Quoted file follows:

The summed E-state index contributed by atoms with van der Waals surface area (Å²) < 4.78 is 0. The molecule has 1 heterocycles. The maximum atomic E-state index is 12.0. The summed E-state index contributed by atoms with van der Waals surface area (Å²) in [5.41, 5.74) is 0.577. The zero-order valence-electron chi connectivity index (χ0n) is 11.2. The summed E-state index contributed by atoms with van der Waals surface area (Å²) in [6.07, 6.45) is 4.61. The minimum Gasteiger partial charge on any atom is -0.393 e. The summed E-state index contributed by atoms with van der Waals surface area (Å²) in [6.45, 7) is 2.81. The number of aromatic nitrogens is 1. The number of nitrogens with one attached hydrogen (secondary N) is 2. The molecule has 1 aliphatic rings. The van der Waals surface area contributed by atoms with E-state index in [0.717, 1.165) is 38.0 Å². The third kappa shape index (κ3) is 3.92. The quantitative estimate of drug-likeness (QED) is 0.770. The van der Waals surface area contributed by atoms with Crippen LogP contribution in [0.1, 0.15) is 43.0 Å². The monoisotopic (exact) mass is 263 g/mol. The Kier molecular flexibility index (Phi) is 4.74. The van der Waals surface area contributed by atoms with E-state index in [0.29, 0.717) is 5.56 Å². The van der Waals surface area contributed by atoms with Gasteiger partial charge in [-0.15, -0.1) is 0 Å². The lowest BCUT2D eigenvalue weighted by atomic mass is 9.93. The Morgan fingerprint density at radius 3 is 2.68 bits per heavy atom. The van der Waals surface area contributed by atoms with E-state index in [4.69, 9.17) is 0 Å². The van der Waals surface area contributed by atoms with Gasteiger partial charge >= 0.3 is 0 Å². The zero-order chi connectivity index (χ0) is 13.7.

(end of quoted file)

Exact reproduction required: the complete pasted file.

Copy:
The summed E-state index contributed by atoms with van der Waals surface area (Å²) < 4.78 is 0. The molecule has 1 heterocycles. The maximum atomic E-state index is 12.0. The summed E-state index contributed by atoms with van der Waals surface area (Å²) in [5.41, 5.74) is 0.577. The zero-order valence-electron chi connectivity index (χ0n) is 11.2. The summed E-state index contributed by atoms with van der Waals surface area (Å²) in [6.07, 6.45) is 4.61. The minimum Gasteiger partial charge on any atom is -0.393 e. The summed E-state index contributed by atoms with van der Waals surface area (Å²) in [6.45, 7) is 2.81. The number of aromatic nitrogens is 1. The number of nitrogens with one attached hydrogen (secondary N) is 2. The molecule has 1 aliphatic rings. The van der Waals surface area contributed by atoms with E-state index in [0.717, 1.165) is 38.0 Å². The third kappa shape index (κ3) is 3.92. The quantitative estimate of drug-likeness (QED) is 0.770. The van der Waals surface area contributed by atoms with Crippen LogP contribution in [0.1, 0.15) is 43.0 Å². The monoisotopic (exact) mass is 263 g/mol. The Kier molecular flexibility index (Phi) is 4.74. The van der Waals surface area contributed by atoms with E-state index in [0.29, 0.717) is 5.56 Å². The van der Waals surface area contributed by atoms with Gasteiger partial charge in [-0.15, -0.1) is 0 Å². The lowest BCUT2D eigenvalue weighted by atomic mass is 9.93. The Morgan fingerprint density at radius 3 is 2.68 bits per heavy atom. The van der Waals surface area contributed by atoms with E-state index in [4.69, 9.17) is 0 Å². The van der Waals surface area contributed by atoms with Gasteiger partial charge >= 0.3 is 0 Å². The zero-order chi connectivity index (χ0) is 13.7.